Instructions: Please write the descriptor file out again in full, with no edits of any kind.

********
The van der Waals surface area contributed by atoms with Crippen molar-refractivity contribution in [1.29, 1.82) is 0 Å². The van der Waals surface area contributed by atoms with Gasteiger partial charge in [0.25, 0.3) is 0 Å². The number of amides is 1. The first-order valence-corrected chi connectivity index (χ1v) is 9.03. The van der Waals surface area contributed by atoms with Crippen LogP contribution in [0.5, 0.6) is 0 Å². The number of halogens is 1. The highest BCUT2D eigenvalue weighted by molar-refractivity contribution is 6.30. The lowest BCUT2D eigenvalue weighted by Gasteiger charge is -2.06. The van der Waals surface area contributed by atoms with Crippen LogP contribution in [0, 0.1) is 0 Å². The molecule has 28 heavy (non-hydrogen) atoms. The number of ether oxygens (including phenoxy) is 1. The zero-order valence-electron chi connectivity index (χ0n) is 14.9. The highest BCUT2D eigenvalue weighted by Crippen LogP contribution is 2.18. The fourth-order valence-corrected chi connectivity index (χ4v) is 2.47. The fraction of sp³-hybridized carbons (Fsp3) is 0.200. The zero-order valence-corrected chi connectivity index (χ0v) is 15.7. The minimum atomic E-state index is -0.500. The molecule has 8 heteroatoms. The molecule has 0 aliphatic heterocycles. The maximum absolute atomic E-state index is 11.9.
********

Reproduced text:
The van der Waals surface area contributed by atoms with Crippen molar-refractivity contribution in [1.29, 1.82) is 0 Å². The van der Waals surface area contributed by atoms with Gasteiger partial charge in [0.25, 0.3) is 0 Å². The number of amides is 1. The first-order valence-corrected chi connectivity index (χ1v) is 9.03. The van der Waals surface area contributed by atoms with Crippen LogP contribution in [0.5, 0.6) is 0 Å². The number of halogens is 1. The highest BCUT2D eigenvalue weighted by molar-refractivity contribution is 6.30. The lowest BCUT2D eigenvalue weighted by Gasteiger charge is -2.06. The van der Waals surface area contributed by atoms with Crippen LogP contribution in [0, 0.1) is 0 Å². The molecule has 28 heavy (non-hydrogen) atoms. The number of ether oxygens (including phenoxy) is 1. The zero-order valence-electron chi connectivity index (χ0n) is 14.9. The highest BCUT2D eigenvalue weighted by Crippen LogP contribution is 2.18. The fourth-order valence-corrected chi connectivity index (χ4v) is 2.47. The fraction of sp³-hybridized carbons (Fsp3) is 0.200. The zero-order valence-corrected chi connectivity index (χ0v) is 15.7. The minimum atomic E-state index is -0.500. The molecule has 8 heteroatoms. The molecule has 0 aliphatic heterocycles. The maximum absolute atomic E-state index is 11.9.